טכניון מכון טכנולוגי לישראל
הטכניון מכון טכנולוגי לישראל - בית הספר ללימודי מוסמכים  
M.Sc Thesis
M.Sc StudentZaban Roy
SubjectSide Curb Parking Lanes in Cities in an Autonomous Vehicle
Era
DepartmentDepartment of Architecture and Town Planning
Supervisor Professor Pnina Plaut
Full Thesis text - in Hebrew Full thesis text - Hebrew Version


Abstract

The entry of autonomous vehicles is expected to affect parking in cities. Prior research has predicted a drop in demand for parking along side-curbs, due to the ability to shift parking locations away from city centers to more remote areas, and due to travel sharing that will require less parking time. This study examines whether conversion of urban side-curb parking lanes into public transportation lanes will reduce traffic congestion, using the Tel-Aviv Activity Schedule Model in the central area of Tel Aviv metropolis.

The two-staged analysis first involved identification of side curbs parking lanes that are suitable for conversion. In total, 31% of the side-curb parking lanes could be converted to public transportation lanes, adding 445 km of public transportation lanes. The simulations were tested in two scenarios; The first scenario included changing-demand, and the second scenario included constant-demand. In order to estimate the effect of the conversion on traffic congestion, the results of the simulations were compared to the reduction in traffic projected for the red line project of the Tel-Aviv metropolis light rail, which will operate in the same area that was examined in this research.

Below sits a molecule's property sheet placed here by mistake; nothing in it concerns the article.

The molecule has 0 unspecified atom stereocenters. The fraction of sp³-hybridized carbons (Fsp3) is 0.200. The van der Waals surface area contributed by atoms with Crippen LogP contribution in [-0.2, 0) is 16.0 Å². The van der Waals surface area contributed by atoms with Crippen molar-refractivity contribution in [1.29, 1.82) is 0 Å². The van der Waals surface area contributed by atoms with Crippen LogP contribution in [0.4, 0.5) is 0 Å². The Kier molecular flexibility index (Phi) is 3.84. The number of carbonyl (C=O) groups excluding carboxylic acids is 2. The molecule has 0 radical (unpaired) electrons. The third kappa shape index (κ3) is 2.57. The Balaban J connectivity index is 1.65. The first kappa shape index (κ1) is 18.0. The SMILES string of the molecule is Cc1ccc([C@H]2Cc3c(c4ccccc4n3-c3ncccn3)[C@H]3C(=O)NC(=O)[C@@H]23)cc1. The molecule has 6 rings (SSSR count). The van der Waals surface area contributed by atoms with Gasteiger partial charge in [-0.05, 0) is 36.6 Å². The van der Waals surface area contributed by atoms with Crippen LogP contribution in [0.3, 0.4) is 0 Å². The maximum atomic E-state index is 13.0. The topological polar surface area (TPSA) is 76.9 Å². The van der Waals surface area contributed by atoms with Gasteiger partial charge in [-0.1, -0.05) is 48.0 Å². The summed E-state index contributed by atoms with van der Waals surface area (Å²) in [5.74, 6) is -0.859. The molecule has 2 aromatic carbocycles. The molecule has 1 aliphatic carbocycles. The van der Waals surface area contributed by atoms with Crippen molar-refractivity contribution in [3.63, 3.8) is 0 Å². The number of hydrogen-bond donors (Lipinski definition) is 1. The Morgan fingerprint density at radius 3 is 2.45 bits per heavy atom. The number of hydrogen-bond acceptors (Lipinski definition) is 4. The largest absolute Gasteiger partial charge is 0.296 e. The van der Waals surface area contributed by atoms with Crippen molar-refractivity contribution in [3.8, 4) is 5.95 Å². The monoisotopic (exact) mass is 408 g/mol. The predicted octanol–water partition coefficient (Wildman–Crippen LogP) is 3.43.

The simulations showed that conversion of curb-parking lanes to public transportation lanes led to maximum time savings of 7-8% for public transportation passengers in the constant-demand scenario, and of 6-7% time savings in the changing-demand scenario. In both scenarios, there was a growth in the use of public transportation, manifested by an increase in the number of kilometers traveled by public transportation passengers. In constant-demand simulations, traveling additional kilometers was preferred over traveling in lines that were shorter in distance but not in time. This finding demonstrates the tradeoff between time and distance - passenger indifference to travel distance and their desire to arrive at their destination in minimum time. In changing-demand simulations, the increase in the number of kilometers was also an expression of the growth in the number of passengers using public transportation. In addition, we noted a significant need for traffic congestion reduction solutions in residential areas, attributed to the low level of service (V/C>0.75) in these areas and to their large proportion in the metropolitan area.

Comparison of the reduction in traffic congestion between the conversion of side-curb parking lanes into public transport lanes and the red line project of the Tel-Aviv light rail transit, showed that in the short term, the total time saved by passengers using public transportation was higher in the lane-conversion solution. However, both alternatives failed to significantly increase time savings and reduce traffic congestions.

II

 
In summary, the impact of expanding transportation infrastructure to reduce traffic congestion in an era of autonomous vehicles is very limited. Relying on this approach, even for public transportation purpose only, will not lead to a comprehensive solution to transportation challenges. These findings raise questions regarding the optimal designation of side-curb parking lanes in an autonomous vehicle era and the benefits of public transportation-dedicated lanes in cities even today.